Ripple is a village in Kent, England. It is also known as Ripple Vale. John French, 1st Earl of Ypres, the commander of the first British Expeditionary Force was born there in 1852, and is buried at the village church. His sister Charlotte Despard, the suffragist, novelist and Sinn Féin activist was also born in Ripple in 1844. The Ripple Primary School has approximately 40 students attending. The village has one local pub, The Plough, a traditional English Ale-House. There is a windmill, which is being restored.

Chambers 20th Century Dictionary

  1. Ripple

    rip′l, n. the light fretting of the surface of water: a little curling wave.—v.t. to cause a ripple in.—v.i. to curl on the surface, as running water.—ns. Ripp′le-barr′el, a drum used in theatres; Ripp′le-grass, the rib-grass; Ripp′le-mark, a mark produced on sand at the bottom by the gentle flow of water: (geol.) the mark left on a sea-beach by receding waves, and left impressed on the surface of rocks.—adj. Ripp′le-marked.—ns. Ripp′let, a small ripple: rippling: an eddy; Ripp′ling, an eddy caused by conflicting currents or tides—also adj.adv. Ripp′lingly.—adj. Ripp′ly, rippling. [Variant of earlier rimple, A.S. hrimpan, to wrinkle, pa.p. hrumpen.]

  2. Ripple

    rip′l, v.t. to pluck the seeds from stalks of flax by drawing them through an iron comb.—n. the comb for rippling.—n. Ripp′ler, an apparatus for rippling flax. [Low Ger. repel, reppel, a ripple, hoe, Ger. riffel.]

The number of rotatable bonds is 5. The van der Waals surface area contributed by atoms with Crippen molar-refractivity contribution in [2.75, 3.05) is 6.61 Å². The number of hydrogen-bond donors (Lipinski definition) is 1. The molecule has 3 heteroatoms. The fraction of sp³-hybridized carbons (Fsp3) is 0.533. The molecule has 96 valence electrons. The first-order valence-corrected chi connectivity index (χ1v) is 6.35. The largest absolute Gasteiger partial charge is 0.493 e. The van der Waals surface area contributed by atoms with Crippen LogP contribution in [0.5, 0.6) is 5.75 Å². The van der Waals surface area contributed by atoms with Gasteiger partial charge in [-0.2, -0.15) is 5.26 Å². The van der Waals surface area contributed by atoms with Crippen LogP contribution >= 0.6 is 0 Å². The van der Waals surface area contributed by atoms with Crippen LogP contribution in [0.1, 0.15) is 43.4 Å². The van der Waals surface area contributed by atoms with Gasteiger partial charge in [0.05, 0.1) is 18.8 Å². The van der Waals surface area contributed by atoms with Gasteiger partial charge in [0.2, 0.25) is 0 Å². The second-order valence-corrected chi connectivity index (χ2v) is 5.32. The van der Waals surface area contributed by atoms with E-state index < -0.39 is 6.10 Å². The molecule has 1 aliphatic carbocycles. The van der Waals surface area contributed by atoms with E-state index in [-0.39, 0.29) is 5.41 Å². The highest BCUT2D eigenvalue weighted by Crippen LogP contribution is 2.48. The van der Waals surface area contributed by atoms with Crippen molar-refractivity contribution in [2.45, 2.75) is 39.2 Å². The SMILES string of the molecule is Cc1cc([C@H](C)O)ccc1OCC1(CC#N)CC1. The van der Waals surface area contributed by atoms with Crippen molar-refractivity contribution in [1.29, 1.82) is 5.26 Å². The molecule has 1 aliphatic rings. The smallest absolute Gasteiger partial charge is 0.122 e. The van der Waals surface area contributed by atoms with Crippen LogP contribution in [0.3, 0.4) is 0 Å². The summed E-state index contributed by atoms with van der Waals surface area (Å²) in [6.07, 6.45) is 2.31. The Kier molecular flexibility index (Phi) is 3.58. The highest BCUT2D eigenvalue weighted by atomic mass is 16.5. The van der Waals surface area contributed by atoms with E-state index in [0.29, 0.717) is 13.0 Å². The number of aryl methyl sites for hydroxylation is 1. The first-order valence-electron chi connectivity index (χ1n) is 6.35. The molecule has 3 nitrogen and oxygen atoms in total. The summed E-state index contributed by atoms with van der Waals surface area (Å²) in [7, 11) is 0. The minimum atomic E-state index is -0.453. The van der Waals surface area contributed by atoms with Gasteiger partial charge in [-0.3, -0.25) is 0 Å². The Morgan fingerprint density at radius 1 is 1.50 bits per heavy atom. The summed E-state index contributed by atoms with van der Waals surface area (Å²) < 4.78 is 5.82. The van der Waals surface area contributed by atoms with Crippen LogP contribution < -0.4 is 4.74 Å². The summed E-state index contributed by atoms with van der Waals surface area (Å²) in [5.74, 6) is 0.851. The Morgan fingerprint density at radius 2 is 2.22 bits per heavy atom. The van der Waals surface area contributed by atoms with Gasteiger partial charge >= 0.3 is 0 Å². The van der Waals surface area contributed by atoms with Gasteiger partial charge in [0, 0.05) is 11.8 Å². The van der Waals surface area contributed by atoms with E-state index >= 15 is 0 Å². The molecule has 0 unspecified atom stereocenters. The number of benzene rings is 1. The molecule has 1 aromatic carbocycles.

Dictionary of Nautical Terms

  1. ripple

    The small waves raised on the surface of the water by the passage of a slight breeze, or current, caused by foul bottom.

Suggested Resources

  1. ripple

    Song lyrics by ripple -- Explore a large variety of song lyrics performed by ripple on the Lyrics.com website.

How to pronounce ripple?

  1. Alex
    US English

How to say ripple in sign language?


  1. Chaldean Numerology

    The numerical value of ripple in Chaldean Numerology is: 9

  2. Pythagorean Numerology

    The numerical value of ripple in Pythagorean Numerology is: 4

Examples of ripple in a Sentence

  1. President George W. Bush:

    It may just be somebody who is on the team says, ‘I went to an amazing clinic and I got help and you ought to try the same thing.’ To the extent that can ripple through the vet community, it’s going to help a lot.

  2. Doug Jacobson:

    It is going to have a large ripple effect. It's very significant to many companies both in the U.S. and (outside the) U.S..

  3. Lewis Hamilton:

    In the fashion industry, I think there's a lot of work that can be done with all these brands. I want us to kind of, create a ripple effect.

  4. Smile Train CEO Susannah Schaefer:

    Providing corrective surgery to just one child may not only save a life, but also give them the opportunity to become an engaged, productive member of the community, this creates a ripple effect of impact that benefits families, communities and entire regions.

  5. Robert F. Kennedy:

    Each time someone stands up for an ideal, or acts to improve the lot of others, or strikes out against injustice, he sends forth a tiny ripple of hope.

Images & Illustrations of ripple

  1. ripplerippleripplerippleripple

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Translations for ripple